Stardom isn’t normal. It’s familiar, even commonplace—ever-present not only in the realm of actors, singers, and other pop entertainers, but also in the overlapping circles of athletes, politicians, tech “visionaries,” and ambiguously skilled celebrities-as-celebrities whom Americans love to ogle, aggrandize, belittle, and resent. The impulse to idolize is as old as the gods, of course. Jesus was a superstar some time before Andrew Lloyd Webber came around.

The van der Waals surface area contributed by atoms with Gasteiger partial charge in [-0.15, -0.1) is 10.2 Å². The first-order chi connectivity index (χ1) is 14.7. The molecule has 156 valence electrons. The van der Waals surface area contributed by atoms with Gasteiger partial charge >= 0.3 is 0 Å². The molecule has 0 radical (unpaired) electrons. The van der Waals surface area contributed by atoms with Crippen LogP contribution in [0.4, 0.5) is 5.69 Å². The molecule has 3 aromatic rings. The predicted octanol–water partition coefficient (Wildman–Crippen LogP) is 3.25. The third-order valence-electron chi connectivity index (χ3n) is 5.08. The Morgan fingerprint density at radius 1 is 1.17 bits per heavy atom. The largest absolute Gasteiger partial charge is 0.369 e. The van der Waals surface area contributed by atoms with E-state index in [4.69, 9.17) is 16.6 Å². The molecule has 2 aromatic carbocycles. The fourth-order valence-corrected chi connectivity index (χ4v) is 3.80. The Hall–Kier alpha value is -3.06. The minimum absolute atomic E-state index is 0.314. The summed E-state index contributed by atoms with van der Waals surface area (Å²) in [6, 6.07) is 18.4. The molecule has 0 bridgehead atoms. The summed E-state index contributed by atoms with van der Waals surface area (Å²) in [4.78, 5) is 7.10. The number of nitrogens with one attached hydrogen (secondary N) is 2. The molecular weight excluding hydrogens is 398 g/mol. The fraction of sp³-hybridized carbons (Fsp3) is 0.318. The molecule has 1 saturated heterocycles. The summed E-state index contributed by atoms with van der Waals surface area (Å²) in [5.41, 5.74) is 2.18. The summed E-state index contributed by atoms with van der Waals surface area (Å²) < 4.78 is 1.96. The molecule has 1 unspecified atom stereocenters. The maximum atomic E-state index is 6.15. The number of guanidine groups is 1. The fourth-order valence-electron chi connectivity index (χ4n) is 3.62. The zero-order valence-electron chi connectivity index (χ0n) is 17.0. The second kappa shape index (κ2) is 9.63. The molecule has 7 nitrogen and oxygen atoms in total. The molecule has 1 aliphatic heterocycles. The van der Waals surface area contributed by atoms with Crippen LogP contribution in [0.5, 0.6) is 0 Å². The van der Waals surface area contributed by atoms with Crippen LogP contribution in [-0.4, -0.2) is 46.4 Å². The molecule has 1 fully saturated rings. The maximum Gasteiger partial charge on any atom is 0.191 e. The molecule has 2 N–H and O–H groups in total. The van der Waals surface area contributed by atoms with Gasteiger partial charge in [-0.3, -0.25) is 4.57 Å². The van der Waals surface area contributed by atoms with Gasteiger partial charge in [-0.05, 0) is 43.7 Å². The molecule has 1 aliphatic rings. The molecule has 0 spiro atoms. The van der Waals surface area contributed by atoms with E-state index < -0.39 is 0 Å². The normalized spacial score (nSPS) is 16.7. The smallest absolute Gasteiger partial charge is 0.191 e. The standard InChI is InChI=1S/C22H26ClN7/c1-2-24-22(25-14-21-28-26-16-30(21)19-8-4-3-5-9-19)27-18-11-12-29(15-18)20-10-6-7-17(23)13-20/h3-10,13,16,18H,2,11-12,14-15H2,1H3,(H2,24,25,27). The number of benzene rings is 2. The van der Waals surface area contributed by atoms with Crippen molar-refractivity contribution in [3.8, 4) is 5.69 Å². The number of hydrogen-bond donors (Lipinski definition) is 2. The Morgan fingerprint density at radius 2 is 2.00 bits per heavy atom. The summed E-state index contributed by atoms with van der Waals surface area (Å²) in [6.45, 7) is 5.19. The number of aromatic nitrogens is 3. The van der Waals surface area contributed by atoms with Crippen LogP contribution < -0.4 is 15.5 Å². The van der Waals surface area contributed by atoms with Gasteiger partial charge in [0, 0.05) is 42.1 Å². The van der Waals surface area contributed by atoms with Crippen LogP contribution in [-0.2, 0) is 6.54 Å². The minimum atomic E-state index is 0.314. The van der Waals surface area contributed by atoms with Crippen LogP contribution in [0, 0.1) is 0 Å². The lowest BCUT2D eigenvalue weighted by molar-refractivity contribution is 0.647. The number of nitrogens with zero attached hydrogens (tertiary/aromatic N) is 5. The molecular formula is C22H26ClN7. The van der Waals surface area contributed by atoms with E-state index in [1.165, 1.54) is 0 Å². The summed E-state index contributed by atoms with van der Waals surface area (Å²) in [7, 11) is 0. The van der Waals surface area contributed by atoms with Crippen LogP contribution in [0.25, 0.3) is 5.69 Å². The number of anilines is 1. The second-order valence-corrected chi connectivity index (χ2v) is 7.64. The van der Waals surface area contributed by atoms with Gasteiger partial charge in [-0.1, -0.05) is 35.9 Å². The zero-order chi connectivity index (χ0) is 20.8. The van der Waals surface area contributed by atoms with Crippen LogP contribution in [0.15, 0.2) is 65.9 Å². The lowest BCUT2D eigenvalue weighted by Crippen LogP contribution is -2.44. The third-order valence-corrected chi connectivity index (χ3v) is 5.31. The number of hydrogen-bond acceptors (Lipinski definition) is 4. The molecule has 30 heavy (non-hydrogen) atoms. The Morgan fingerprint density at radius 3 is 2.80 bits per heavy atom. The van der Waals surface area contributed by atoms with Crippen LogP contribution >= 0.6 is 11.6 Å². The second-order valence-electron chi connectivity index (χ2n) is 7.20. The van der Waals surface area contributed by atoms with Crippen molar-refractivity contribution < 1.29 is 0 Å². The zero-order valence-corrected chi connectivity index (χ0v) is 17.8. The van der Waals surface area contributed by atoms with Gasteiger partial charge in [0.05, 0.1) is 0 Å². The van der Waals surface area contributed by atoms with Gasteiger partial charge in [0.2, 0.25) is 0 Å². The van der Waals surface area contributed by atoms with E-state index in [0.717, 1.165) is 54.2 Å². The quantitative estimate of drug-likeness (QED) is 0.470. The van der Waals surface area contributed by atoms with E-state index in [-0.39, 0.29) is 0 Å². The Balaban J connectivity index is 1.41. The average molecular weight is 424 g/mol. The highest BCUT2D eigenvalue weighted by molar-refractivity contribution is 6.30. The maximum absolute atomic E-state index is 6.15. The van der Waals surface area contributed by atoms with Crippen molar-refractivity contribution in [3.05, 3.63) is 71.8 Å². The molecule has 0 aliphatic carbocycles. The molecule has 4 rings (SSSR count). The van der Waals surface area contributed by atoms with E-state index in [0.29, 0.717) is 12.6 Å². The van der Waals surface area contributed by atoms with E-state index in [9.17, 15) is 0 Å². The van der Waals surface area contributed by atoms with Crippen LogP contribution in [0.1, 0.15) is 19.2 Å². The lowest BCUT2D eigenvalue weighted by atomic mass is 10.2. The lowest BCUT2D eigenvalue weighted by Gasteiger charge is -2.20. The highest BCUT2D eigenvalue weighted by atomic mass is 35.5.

While incompetence is a common condition of amateurism, it is not a requirement of it. Plenty of non-professionals in all of the arts are well-skilled, in many cases expertly trained and perhaps even seasoned in their disciplines. The only absolute prerequisite for amateur status is passion. You have to want very badly to sing or play the piano or draw or tap-dance, if you'll do it with no prospect of recognition or compensation. And if very badly is also the way you do the thing, your passion has to run deep.